In a significant win for employers, the United States Supreme Court has ruled that the Federal Arbitration Act (FAA) requires an automatic stay of the case at the trial court level whenever a party appeals the trial judge’s decision to deny arbitration. This decision means that employers appealing an adverse ruling on a motion to compel arbitration cannot be forced to spend resources on litigating the underlying case while the appellate court reviews the lower court’s ruling.  

In a 5-4 decision issued on June 23 in a case called Coinbase v. Bielski, the Court reversed a Ninth Circuit’s order refusing to stay trial court litigation while the company appealed the district court’s decision denying arbitration. Justice Brett Kavanaugh, writing for the Court majority, reasoned that because the FAA authorizes interlocutory (i.e. immediate) appeals of lower court decisions denying arbitration, Congress intended to deprive district courts of control of these cases while they are on appeal.

With this ruling, the Court resolved a split amongst the federal courts of appeals. Three circuits—the Second (covering Connecticut, New York and Vermont), Fifth (covering Louisiana, Mississippi, and Texas), and Ninth (covering Alaska, Arizona, California, Hawaii, Montana, Nevada, Oregon, and Washington)— previously held that a case involving a denial of a motion to compel arbitration is not automatically stayed pending appeal but that courts must consider “traditional” stay factors such as likelihood of success on the merits, whether the party seeking a stay will be irreparably injured absent a stay, the injury to the party opposing the stay, and the public interest, when determining whether a stay should be granted. Every other circuit court automatically stayed non-frivolous appeals of a denial of a motion to compel arbitration.

In siding with the majority of the circuit courts, the Court emphasized that its ruling does not create a preference for arbitration, but simply subjects cases involving arbitration to the same principles courts apply in other analogous contexts where interlocutory appeals are authorized. The Court reasoned that a rule providing for an automatic stay makes the most sense because if the district court could move forward with pre-trial and trial proceedings while an appeal was ongoing then many of the benefits of arbitration— including efficiency, cost savings, and less intrusive discovery—would be lost, rendering any reversal of the lower court’s decision moot. Especially concerning for the Court was the potential that the party seeking arbitration would be coerced into settling cases to avoid trial court proceedings, particularly in class action cases. Critically, the Court found that the use of the traditional stay factors, which do not consider litigation expenses, does not adequately account for harm to a party’s right to arbitration in the event of a denial of stay. The majority recognized the potential that parties might use appeal only to delay proceedings, but noted that there was no evidence that this was commonplace and found that there are methods other than a denial of stay that courts can use to deter the improper use of appeals.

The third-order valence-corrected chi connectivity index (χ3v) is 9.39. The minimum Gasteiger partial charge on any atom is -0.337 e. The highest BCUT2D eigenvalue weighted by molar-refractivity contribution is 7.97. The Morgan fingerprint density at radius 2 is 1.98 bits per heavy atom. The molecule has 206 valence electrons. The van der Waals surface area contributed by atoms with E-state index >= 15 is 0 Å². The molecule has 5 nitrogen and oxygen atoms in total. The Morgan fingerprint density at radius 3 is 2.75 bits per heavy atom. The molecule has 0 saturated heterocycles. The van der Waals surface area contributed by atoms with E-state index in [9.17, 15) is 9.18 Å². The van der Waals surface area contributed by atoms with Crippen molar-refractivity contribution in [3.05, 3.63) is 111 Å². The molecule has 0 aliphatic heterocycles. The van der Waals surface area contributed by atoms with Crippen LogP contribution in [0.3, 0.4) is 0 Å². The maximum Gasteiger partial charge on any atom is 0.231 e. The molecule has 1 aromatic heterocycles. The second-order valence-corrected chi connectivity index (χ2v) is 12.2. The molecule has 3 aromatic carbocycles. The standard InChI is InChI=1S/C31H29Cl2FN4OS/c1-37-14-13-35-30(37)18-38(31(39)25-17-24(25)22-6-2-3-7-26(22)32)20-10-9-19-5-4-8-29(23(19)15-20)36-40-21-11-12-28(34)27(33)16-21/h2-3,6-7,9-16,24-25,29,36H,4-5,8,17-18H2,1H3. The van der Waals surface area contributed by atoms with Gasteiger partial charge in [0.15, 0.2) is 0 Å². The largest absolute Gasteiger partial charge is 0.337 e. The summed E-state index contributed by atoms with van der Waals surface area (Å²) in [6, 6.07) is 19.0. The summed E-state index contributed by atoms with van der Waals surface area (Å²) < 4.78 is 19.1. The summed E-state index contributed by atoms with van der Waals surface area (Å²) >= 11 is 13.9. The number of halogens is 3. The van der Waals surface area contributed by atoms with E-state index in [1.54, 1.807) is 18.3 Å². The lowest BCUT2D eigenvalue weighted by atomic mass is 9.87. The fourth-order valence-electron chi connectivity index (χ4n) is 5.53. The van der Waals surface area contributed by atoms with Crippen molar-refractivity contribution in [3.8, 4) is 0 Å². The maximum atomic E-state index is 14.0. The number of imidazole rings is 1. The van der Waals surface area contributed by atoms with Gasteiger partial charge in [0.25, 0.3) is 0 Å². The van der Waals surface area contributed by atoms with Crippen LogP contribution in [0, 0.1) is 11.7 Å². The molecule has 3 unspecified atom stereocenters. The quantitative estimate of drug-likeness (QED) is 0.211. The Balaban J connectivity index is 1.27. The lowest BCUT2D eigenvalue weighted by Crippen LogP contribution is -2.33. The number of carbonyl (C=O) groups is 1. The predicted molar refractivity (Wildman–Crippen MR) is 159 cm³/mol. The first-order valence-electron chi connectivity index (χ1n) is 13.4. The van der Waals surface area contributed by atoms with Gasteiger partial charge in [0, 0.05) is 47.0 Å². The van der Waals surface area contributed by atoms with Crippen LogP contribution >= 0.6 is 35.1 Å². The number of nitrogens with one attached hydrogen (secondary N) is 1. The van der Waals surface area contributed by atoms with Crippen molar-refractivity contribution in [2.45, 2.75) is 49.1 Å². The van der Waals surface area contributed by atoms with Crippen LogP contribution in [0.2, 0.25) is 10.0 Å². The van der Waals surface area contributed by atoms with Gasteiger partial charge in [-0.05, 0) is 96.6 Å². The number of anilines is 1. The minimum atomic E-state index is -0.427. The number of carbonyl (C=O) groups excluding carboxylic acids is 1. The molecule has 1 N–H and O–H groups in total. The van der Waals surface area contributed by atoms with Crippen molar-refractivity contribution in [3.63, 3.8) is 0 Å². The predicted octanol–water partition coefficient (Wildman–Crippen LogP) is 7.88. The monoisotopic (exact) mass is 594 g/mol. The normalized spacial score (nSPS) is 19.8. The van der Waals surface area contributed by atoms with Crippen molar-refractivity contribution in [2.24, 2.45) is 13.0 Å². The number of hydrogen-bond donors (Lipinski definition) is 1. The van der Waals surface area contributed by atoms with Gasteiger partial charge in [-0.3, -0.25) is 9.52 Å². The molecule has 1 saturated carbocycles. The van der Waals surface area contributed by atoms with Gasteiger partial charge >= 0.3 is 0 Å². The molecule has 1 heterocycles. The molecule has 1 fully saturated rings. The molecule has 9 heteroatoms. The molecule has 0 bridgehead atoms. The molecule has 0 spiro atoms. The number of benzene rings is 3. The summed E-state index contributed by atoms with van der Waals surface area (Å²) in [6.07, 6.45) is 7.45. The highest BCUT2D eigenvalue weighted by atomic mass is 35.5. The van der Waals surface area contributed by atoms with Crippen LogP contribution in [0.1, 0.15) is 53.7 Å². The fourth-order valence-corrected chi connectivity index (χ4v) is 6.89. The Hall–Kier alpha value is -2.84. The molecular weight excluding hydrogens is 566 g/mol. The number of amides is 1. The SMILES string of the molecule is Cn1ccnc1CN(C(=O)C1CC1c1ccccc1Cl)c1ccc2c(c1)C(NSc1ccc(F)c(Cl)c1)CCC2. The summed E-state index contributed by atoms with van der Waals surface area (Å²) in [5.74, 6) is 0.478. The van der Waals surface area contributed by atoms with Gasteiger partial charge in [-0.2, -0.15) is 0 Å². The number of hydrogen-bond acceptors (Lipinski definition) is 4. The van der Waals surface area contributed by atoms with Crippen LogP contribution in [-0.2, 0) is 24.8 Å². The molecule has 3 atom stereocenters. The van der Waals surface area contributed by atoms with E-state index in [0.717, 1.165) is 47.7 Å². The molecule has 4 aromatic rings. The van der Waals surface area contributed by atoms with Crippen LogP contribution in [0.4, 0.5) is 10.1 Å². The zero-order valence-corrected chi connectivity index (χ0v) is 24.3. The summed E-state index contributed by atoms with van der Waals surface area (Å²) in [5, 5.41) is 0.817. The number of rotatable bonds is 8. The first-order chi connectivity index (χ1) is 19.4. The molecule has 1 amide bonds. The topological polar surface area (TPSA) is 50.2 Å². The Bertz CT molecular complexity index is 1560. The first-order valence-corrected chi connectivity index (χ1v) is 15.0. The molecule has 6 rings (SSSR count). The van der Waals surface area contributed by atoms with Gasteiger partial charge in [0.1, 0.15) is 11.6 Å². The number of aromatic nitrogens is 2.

In her dissenting opinion, Justice Ketanji Brown Jackson disagreed that a rule providing for an automatic stay in appeals involving arbitrability does not create an arbitration preferring rule. In fact, Justice Jackson sharply criticized the Court’s majority for “invent[ing] a new stay rule perpetually favoring one class of litigants—defendants seeking arbitration.” The dissent further noted that the text of the FAA does not provide for an automatic stay and argued that a rule allowing for an automatic stay would actually impose undue pressure on plaintiffs to settle cases in light of a potentially lengthy appeal.

Takeaway for Employers

The immediate effect of the Court’s decision is that employers seeking to enforce arbitration agreements will not be forced to litigate their case while appeal is pending. Thus, employers can rest easy knowing that they will not have to expend significant resources litigating a case at the trial court level while appealing the denial of their motion to compel arbitration. However, given the ever-changing landscape of arbitration, employers should still have their legal counsel periodically review arbitration agreements to ensure that the agreements are up to date and issue new arbitration agreements to employees if necessary. If you need help reviewing your arbitration agreements or have any questions on how the Supreme Court’s decision in Coinbase will affect your arbitration agreements, contact your Akerman attorney.